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Friday, 8 April 2016


George Calvert, 1st Lord Baltimore sought a charter from Charles I of England for the territory between Pennsylvania and Virginia in the early 1630s. Calvert was a Catholic in a time of religious persecution of Catholics in England. Out of his personal struggles and also out of a desire to profit from owning a colony in the New World, he envisioned a new colony where people of all faiths could live in freedom, tolerance and safety.

After George Calvert died in April 1632, the charter was granted to his son, Cecil Calvert, 2nd Baron Baltimore, on June 20, 1632.

About 250 set off for this new haven from Cowes on the Isle of Wight. They arrived in the new colony on March 27, 1634. The settlers made their first permanent settlement at St. Mary's City in what is now St. Mary's County.

The Founding of Maryland, 1634. Colonists are depicted meeting the Piscatawy Indians in St. Mary's City

The new "Maryland Colony" was named in honor of Charles I's Catholic queen Henrietta Maria.

Cecil Calvert attempted to stay closely involved in the governance of the colony until his death on November 30, 1675, though he never visited it. Instead he established and managed the Province of Maryland from his home, Kiplin Hall, in North Yorkshire, England.  During his long tenure, he governed through deputies: the first was his younger brother Leonard Calvert (1606–1647), and the last was his only son Charles.

Cecil Calvert

In 1683, Irishman Francis Makemie was sent as a missionary by an Irish presbytery to Maryland. Twenty three years later, established the first Presbyterian church in America in the Maryland town of Snow Hill, with Makemie himself the moderator.

The Maryland 400 were members of the 1st Maryland Regiment who repeatedly charged a numerically superior British force during the August 27, 1776 Battle of Long Island during the Revolutionary War. Despite sustaining heavy casualties, their bravery enabled General Washington to successfully evacuate the bulk of his troops to Manhattan. Because of the long service of the high quality regiments, General Washington referred to the Maryland units as his "Old Line", and their action in the Battle of Long Island is commemorated in Maryland's nickname, the "Old Line State."

Lord Stirling leading an attack against the British in order to enable the retreat of other troops at the Battle of Long Island, 1776. Painting by Alonzo Chappel, 1858.

During the seventeenth century, The Maryland port town of Annapolis was called the "Athens of America." Nowadays, it is the sailing capital of the United States.

Annapolis became the temporary capital of the United States after the signing of the Treaty of Paris in 1783. Congress was in session in the state house from November 26, 1783 to June 3, 1784, and it was in Annapolis on December 23, 1783, that General Washington resigned his commission as commander-in-chief of the Continental Army.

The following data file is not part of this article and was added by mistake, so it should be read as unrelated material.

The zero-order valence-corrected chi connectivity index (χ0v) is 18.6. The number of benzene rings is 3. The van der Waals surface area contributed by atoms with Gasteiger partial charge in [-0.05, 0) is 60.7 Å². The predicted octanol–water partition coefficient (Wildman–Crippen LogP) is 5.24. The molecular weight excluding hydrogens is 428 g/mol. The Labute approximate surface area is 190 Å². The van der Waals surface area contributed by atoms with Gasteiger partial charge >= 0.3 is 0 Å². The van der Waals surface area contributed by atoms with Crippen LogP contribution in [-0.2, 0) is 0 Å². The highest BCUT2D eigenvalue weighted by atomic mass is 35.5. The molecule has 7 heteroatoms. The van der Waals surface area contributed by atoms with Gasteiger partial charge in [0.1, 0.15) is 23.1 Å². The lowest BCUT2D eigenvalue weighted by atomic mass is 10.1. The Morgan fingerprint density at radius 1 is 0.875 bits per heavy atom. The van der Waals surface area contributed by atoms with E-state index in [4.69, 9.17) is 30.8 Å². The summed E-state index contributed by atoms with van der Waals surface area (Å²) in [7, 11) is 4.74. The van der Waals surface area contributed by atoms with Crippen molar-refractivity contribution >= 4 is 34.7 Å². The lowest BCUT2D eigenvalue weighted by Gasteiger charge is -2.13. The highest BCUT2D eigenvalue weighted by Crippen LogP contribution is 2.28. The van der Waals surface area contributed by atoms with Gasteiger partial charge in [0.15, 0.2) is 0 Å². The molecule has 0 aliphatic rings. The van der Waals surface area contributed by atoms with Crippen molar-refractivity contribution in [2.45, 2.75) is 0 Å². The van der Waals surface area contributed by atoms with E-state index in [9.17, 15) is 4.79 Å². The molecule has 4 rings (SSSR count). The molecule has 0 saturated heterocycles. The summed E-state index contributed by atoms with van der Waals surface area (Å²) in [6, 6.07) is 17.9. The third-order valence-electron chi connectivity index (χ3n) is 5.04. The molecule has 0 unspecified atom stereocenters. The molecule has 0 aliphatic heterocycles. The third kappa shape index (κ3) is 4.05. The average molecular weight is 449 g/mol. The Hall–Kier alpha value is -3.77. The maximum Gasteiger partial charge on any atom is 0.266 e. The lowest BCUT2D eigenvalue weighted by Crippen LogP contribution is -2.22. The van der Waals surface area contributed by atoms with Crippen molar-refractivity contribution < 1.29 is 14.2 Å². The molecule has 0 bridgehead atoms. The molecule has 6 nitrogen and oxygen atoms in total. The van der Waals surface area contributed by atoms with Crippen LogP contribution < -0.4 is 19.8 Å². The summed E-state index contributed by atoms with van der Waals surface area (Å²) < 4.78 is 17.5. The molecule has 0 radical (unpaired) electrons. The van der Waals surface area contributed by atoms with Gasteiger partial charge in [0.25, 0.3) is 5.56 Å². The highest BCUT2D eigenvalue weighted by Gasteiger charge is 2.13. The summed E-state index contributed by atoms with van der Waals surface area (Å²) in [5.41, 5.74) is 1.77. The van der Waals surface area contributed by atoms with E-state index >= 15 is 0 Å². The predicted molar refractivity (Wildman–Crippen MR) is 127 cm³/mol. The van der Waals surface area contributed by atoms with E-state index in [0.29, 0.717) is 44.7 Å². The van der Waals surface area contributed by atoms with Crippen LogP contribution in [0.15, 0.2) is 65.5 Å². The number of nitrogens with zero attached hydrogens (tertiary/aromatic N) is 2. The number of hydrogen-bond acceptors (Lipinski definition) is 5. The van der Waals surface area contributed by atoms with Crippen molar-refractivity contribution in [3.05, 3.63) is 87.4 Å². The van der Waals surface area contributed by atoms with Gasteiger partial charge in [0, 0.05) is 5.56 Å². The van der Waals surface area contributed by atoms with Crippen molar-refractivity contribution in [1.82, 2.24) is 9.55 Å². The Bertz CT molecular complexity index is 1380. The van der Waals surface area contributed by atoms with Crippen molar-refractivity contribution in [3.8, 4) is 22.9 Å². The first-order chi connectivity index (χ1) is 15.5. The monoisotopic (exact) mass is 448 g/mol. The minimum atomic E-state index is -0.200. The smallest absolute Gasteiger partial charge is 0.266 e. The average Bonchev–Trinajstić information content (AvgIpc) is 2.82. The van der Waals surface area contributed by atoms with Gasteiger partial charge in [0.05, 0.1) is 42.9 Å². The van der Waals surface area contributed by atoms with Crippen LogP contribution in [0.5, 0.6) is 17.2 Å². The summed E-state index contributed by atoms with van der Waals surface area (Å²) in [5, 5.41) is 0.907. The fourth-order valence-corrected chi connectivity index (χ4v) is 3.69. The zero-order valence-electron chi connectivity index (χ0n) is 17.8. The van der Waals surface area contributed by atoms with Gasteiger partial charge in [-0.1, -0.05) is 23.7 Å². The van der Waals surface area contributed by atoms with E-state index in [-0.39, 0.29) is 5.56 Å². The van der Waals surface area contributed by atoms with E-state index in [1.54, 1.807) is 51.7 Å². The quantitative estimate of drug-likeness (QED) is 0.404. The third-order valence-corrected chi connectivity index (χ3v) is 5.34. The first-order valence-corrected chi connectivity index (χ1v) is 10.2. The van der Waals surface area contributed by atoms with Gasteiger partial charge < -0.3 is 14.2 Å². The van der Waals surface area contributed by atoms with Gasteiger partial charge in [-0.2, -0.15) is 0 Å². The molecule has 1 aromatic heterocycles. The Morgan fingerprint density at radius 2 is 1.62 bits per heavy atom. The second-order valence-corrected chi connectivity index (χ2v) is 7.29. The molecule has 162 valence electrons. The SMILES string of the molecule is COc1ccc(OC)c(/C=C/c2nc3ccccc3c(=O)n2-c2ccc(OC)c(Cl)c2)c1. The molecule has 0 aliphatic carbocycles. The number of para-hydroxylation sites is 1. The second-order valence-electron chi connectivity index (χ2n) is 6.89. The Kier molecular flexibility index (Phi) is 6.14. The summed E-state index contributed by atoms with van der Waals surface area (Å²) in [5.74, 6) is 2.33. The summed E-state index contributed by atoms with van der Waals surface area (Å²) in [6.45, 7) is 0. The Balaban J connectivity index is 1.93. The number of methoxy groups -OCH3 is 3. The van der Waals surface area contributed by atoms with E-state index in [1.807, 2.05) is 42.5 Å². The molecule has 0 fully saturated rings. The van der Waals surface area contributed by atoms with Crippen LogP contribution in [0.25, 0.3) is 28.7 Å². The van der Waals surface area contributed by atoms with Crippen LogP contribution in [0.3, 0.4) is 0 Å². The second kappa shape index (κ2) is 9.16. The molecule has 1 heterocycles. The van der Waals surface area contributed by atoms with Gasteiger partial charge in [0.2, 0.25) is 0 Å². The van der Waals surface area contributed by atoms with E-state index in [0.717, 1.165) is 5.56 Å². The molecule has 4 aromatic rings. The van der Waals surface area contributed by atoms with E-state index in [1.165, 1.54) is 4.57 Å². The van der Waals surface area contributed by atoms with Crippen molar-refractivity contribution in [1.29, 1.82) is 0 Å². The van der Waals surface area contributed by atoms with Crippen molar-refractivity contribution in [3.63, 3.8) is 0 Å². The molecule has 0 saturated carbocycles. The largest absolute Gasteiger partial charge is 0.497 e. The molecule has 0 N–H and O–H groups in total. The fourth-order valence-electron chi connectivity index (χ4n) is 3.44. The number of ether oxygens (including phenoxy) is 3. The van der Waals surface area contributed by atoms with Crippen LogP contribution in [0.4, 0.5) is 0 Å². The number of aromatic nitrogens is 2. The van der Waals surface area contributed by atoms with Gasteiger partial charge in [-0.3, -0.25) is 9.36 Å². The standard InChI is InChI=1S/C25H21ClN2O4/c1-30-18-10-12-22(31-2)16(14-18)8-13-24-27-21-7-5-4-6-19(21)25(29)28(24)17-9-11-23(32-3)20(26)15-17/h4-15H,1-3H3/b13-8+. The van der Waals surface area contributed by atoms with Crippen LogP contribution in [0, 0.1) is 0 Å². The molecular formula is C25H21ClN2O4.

The Maryland State House in Anapolis is the oldest in continuous legislative use in the United States. Construction started in 1772, and the Maryland legislature first met there in 1779. The Maryland State House housed the workings of the United States government from November 26, 1783 to August 13, 1784.

Maryland State House as seen from Church Circle. By Martin Falbisoner - Wikipedia Commons

In 1808 Mother Elizabeth Ann Seton (1774-1821), believing that all children should receive free education, opened a small Catholic elementary school in Baltimore. The following year Seton and other women helping her to run the school took religious vows of chastity and obedience and together they founded the first American Catholic religious order, the Sisters of Charity of St. Joseph in Emmitsburg, Maryland.

The first revenue trains in the United States begin service in 1830 on the Baltimore and Ohio Railroad between the Maryland cities of Baltimore and Ellicott's Mills.

The Naval School (later renamed the United States Naval Academy) opened in Annapolis, Maryland on October 10, 1845, with 50 midshipman students and seven professors.

U.S. Naval Academy in 1853

In 19th-century Maryland, it was illegal to sell mineral water on a Sunday.

Franklin Roosevelt's  mountain refuge in Maryland was nicknamed "Shangri La (which stands for "hidden Buddhist Lama paradise".)

Oprah Winfrey's first talk show was a local one in Baltimore, Maryland called People Are Talking. She hosted it along with journalist Richard Sher.

With its close proximity to Washington, D.C., and a highly diversified economy spanning manufacturing, services, and biotechnology, Maryland has the highest median household income of any US state.

If the state of Maryland were a country, it would have the third-most Olympic gold medals.

The official state sport of Maryland is jousting.

The state bird is the Baltimore Oriole, which is no longer found in Maryland.

The state motto is Fatti maschii, parole femine, which is Italian for "Manly deeds, womanly words". Maryland is the only state with a motto in Italian.

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